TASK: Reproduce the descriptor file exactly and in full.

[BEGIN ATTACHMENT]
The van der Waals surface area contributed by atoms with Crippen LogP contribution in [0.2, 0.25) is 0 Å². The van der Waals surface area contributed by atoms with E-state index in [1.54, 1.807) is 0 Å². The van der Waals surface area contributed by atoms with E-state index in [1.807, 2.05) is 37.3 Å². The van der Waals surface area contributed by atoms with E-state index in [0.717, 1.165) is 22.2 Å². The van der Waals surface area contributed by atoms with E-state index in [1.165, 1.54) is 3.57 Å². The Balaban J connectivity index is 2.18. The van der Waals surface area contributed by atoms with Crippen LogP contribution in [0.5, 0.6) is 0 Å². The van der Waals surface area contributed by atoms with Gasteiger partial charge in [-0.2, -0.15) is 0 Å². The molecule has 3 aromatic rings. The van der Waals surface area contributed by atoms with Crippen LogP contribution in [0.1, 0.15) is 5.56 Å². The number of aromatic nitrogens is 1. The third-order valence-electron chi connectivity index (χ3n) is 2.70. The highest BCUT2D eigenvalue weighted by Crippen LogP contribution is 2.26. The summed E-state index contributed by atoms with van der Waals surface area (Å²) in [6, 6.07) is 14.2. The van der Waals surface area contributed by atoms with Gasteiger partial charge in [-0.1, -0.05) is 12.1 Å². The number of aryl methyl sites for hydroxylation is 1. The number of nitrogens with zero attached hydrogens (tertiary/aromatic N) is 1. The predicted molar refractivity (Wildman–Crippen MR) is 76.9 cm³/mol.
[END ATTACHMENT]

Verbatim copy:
The van der Waals surface area contributed by atoms with Crippen LogP contribution in [0.2, 0.25) is 0 Å². The van der Waals surface area contributed by atoms with E-state index in [1.54, 1.807) is 0 Å². The van der Waals surface area contributed by atoms with E-state index in [1.807, 2.05) is 37.3 Å². The van der Waals surface area contributed by atoms with E-state index in [0.717, 1.165) is 22.2 Å². The van der Waals surface area contributed by atoms with E-state index in [1.165, 1.54) is 3.57 Å². The Balaban J connectivity index is 2.18. The van der Waals surface area contributed by atoms with Crippen LogP contribution in [0.5, 0.6) is 0 Å². The van der Waals surface area contributed by atoms with Gasteiger partial charge in [-0.2, -0.15) is 0 Å². The molecule has 3 aromatic rings. The van der Waals surface area contributed by atoms with Crippen LogP contribution in [0.1, 0.15) is 5.56 Å². The number of aromatic nitrogens is 1. The third-order valence-electron chi connectivity index (χ3n) is 2.70. The highest BCUT2D eigenvalue weighted by Crippen LogP contribution is 2.26. The summed E-state index contributed by atoms with van der Waals surface area (Å²) in [6, 6.07) is 14.2. The van der Waals surface area contributed by atoms with Gasteiger partial charge in [-0.1, -0.05) is 12.1 Å². The number of aryl methyl sites for hydroxylation is 1. The number of nitrogens with zero attached hydrogens (tertiary/aromatic N) is 1. The predicted molar refractivity (Wildman–Crippen MR) is 76.9 cm³/mol.